Hot Flashes: An Effective Treatment at Last?
The Lancet Oncology, a monthly British journal focusing on cancer research, contains a small article in its June edition that will probably slip right past most people. But for millions of women worldwide, this article may hold the key to their health and happiness for years to come.
A new all-natural mood elevator? Safe, side effect-free birth control? Maybe the second coming of Retin-A? How about a possible cure for hot flashes? Now we're cookin' - literally!
Hot Flashes and Breast Cancer Treatment
Hot flashes are one of the truly annoying side effects of many types of breast cancer treatment. They're not going to kill you (though they may make you want to kill the doc who sent you down the hot-flash path). They're not 100% debilitating like, say, the crushing fatigue of radiation or overwhelming nausea of chemo experienced by some of us. No, hot flashes are just annoying. REALLY annoying. Like, if there had been an Eighth Plague of Egypt, hot flashes would have been it.
What, you've never experienced a hot flash? Here's what it feels like: a volcano erupting in your chest, the lava flowing up your neck, into your head, and down your arms and legs. REALLY hot water being poured over you, from head to toe. Suddenly being set ablaze, then just as suddenly being doused in lukewarm water. You're superheated, then chilled; or so thoroughly drenched in clammy sweat that you have to change your clothes (and the bed sheets, if you happen to be sleeping. Which you won't be, once the flash hits.)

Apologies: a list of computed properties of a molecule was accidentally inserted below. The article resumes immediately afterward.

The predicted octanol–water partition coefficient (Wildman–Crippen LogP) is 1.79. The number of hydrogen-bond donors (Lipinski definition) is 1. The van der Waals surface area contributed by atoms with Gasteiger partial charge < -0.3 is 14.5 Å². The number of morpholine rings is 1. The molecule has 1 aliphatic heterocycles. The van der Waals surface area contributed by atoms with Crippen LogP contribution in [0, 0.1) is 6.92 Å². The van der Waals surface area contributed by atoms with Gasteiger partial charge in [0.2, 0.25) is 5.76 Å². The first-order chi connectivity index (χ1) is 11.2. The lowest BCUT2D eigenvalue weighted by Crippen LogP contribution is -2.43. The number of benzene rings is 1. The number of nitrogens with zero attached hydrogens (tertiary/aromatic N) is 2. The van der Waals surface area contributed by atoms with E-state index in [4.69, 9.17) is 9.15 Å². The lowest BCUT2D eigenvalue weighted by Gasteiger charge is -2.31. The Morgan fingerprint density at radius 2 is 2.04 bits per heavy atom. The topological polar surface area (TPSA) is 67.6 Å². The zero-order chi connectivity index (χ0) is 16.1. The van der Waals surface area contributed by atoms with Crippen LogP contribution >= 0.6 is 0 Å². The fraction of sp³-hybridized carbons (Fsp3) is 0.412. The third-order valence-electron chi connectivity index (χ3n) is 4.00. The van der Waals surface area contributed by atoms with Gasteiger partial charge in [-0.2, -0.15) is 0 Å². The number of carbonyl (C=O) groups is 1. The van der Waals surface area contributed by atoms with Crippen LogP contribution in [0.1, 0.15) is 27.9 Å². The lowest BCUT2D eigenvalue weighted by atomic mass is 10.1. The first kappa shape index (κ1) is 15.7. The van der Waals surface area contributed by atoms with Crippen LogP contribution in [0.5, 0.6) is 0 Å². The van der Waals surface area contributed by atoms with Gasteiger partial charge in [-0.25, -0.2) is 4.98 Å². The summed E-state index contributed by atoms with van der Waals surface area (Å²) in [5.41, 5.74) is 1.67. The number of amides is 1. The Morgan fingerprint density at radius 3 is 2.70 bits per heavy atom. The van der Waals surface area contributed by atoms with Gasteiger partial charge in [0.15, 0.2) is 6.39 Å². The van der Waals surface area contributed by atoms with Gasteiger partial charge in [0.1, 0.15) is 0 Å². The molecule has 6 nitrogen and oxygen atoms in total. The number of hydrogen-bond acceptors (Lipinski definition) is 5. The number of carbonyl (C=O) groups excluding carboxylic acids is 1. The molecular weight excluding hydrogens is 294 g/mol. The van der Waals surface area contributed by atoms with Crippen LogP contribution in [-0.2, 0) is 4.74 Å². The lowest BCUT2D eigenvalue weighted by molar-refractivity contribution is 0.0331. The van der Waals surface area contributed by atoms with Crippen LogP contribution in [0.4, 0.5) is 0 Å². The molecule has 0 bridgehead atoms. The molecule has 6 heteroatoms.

So, now you know what a hot flash feels like. Imagine having 10 or more a day. Week after week, month after month, for years on end. Is it any wonder breast cancer survivors look longingly at the only proven hot flash cure - estrogen therapy - and consider which is worse: hot flashes, or the chance of recurrence that estrogen apparently promotes?
Hot Flash Research Study and Breast Cancer Survivors
But back to that journal article. Dr. Eugene Lipov of Advanced Pain Centers, an institution devoted to state-of-the-art, innovative medical therapies in Hoffman Estates, Illinois, tested a new treatment on 13 breast cancer survivors with debilitating (over 80 per week) hot flashes-and it worked exactly as hoped for.
This treatment, the so-called stellate-ganglion block, is an injection into the center of a group of nerves in the neck that controls body temperature. The result? Study participants reported a 90% reduction in all hot flashes; and a nearly 100% reduction in severe hot flashes-for up to a year after the injection. And the side effects? Minimal: a temporary change in pupil dilation, and temporary drooping of the eyelid.
Aside from providing welcome relief to breast cancer survivors, this treatment could also help save lives: fully 50% of survivors taking anti-estrogen therapy (e.g., tamoxifen, aromatase inhibitors) stop treatment within six months due to side effects: mainly hot flashes.
Preliminary Study -- More Research Needed
Dr. Lipov was the first to point out that the study was very small; didn't include a control group; and will need to be repeated, on a much larger scale, to confirm the treatment's effectiveness. But for those of us wishing we jump in a cold shower multiple times a day, or constantly stand in front of the open freezer door, fanning cold air onto our burning faces, this small study could be the start of something big.